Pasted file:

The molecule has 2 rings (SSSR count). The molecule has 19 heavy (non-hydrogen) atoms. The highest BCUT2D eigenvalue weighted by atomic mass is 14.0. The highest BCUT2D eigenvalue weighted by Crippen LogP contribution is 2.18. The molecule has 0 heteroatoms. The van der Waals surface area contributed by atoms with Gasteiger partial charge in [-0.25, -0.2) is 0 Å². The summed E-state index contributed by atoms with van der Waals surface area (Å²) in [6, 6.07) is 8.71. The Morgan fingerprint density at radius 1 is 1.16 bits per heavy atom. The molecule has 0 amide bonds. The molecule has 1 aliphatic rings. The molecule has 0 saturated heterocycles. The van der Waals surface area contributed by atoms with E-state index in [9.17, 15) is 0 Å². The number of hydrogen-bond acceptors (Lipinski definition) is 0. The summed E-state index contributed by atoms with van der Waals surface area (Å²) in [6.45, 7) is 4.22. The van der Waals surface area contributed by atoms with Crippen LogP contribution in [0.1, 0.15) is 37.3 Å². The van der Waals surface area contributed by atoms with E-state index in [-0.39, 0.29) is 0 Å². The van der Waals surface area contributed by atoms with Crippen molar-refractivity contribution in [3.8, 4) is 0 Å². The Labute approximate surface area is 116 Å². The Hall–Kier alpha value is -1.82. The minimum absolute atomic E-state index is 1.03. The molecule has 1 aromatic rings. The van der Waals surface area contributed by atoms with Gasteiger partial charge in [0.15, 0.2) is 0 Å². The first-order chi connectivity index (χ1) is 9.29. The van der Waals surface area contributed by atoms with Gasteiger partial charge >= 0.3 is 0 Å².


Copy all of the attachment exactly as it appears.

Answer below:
The molecule has 2 rings (SSSR count). The molecule has 19 heavy (non-hydrogen) atoms. The highest BCUT2D eigenvalue weighted by atomic mass is 14.0. The highest BCUT2D eigenvalue weighted by Crippen LogP contribution is 2.18. The molecule has 0 heteroatoms. The van der Waals surface area contributed by atoms with Gasteiger partial charge in [-0.25, -0.2) is 0 Å². The summed E-state index contributed by atoms with van der Waals surface area (Å²) in [6, 6.07) is 8.71. The Morgan fingerprint density at radius 1 is 1.16 bits per heavy atom. The molecule has 0 amide bonds. The molecule has 1 aliphatic rings. The molecule has 0 saturated heterocycles. The van der Waals surface area contributed by atoms with E-state index in [9.17, 15) is 0 Å². The number of hydrogen-bond acceptors (Lipinski definition) is 0. The summed E-state index contributed by atoms with van der Waals surface area (Å²) in [6.45, 7) is 4.22. The van der Waals surface area contributed by atoms with Crippen LogP contribution in [0.1, 0.15) is 37.3 Å². The van der Waals surface area contributed by atoms with E-state index in [-0.39, 0.29) is 0 Å². The van der Waals surface area contributed by atoms with Crippen molar-refractivity contribution in [3.8, 4) is 0 Å². The Labute approximate surface area is 116 Å². The Hall–Kier alpha value is -1.82. The minimum absolute atomic E-state index is 1.03. The molecule has 1 aromatic rings. The van der Waals surface area contributed by atoms with Gasteiger partial charge in [0.15, 0.2) is 0 Å². The first-order chi connectivity index (χ1) is 9.29. The van der Waals surface area contributed by atoms with Gasteiger partial charge >= 0.3 is 0 Å².